Increase in Social Security Benefits Possible in The Following Year
When their monthly benefits increased by 5.9 percent in 2022, Social Security recipients will have received the largest cost-of-living adjustment for more than four decades!
According to early estimates, that annual adjustment could rise to as much as 8% next year. Though last week’s annual report on social security indicated an increase of 3.8 percent for 2023, this is despite this fact.
Social Security actuary Stephen Goss told a Bipartisan Policy Center
Briefing last week that a COLA closer to 8% than 3.8 % is “likely,” based on current CPI-W trends. CPI-W stands for the Consumer Price Index for Urban Wage Earners and Clerical Workers, a subset of a larger measurement of changes in prices for goods and services.
By mid-February, the trustee’s report had projected that the COLA would rise by 3.8% next year. This year’s increase is expected to be even higher because of high inflation, which has continued since then.
“That is actually good news for the beneficiaries who are currently eligible for benefits this year,” Goss said. A “substantial” increase in their financial well-being is expected. Certainly, the COLA for 2023 could change before it is officially announced later this year. Keeping an eye on inflation is a must.
The annual COLA for Social Security is calculated by comparing the CPI-W data from the third quarter of the current year to the third quarter of the previous year, as described above. As a result, the COLA for 2023 will be influenced by how inflation performs in July, August, and September.
According to the Social Security Administration, an 8 percent COLA would represent the largest increase in many years. More than a decade ago, in 1981, the federal agency announced an 11.2 percent annual bump.
According to Goss, a record-high COLA could be offset by rising average wages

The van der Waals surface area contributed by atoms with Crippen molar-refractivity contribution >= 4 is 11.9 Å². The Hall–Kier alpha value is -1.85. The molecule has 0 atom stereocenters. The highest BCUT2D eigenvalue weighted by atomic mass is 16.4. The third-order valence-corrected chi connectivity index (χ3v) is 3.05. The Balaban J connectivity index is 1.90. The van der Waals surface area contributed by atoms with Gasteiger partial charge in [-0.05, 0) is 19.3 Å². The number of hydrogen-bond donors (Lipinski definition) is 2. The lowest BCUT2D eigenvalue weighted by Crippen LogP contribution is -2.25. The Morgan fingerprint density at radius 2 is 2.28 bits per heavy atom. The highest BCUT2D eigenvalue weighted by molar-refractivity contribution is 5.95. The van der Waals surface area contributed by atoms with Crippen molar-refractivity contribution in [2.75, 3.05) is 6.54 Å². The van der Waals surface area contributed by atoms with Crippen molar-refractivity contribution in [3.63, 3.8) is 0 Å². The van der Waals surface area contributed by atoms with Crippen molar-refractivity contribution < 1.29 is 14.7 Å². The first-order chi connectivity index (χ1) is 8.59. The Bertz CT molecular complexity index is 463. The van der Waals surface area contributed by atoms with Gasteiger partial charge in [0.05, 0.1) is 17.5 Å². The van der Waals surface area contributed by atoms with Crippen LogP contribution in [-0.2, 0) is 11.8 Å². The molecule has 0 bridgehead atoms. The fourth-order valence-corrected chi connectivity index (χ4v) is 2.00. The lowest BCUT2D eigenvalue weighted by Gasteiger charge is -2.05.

A 5.6% rise in wages was anticipated by the trustees, but the data from W-2s so far indicates that it is more likely to be around 8%, he added. This means that COLA and average wages are both higher than expected.
There should be no significant impact on the program’s solvency because of the way those factors tend to balance one another, according to Goss. The problem is that some experts fear that a record-high COLA for next year could hurt the program’s finances.
Trustees have just released their annual report, which found that the trust funds the program relies on to pay benefits have improved. There is now a one-year delay in the projected depletion date for the combined asset reserves of both funds. As of that point, 80% of the benefits will be paid out.
According to Maya MacGuineas
President of the nonpartisan, nonprofit Committee for a Responsible Federal Budget, a much higher COLA would bankrupt the program by the tens of billions of dollars it already owes.
According to MacGuineas, this could push the program’s insolvency date up a year. Congressional inaction would be an abdication of responsibility, she said. “Not one member of Congress should read this report and think, ‘Oh, I know the best course of action is to do nothing,'” MacGuineas said.
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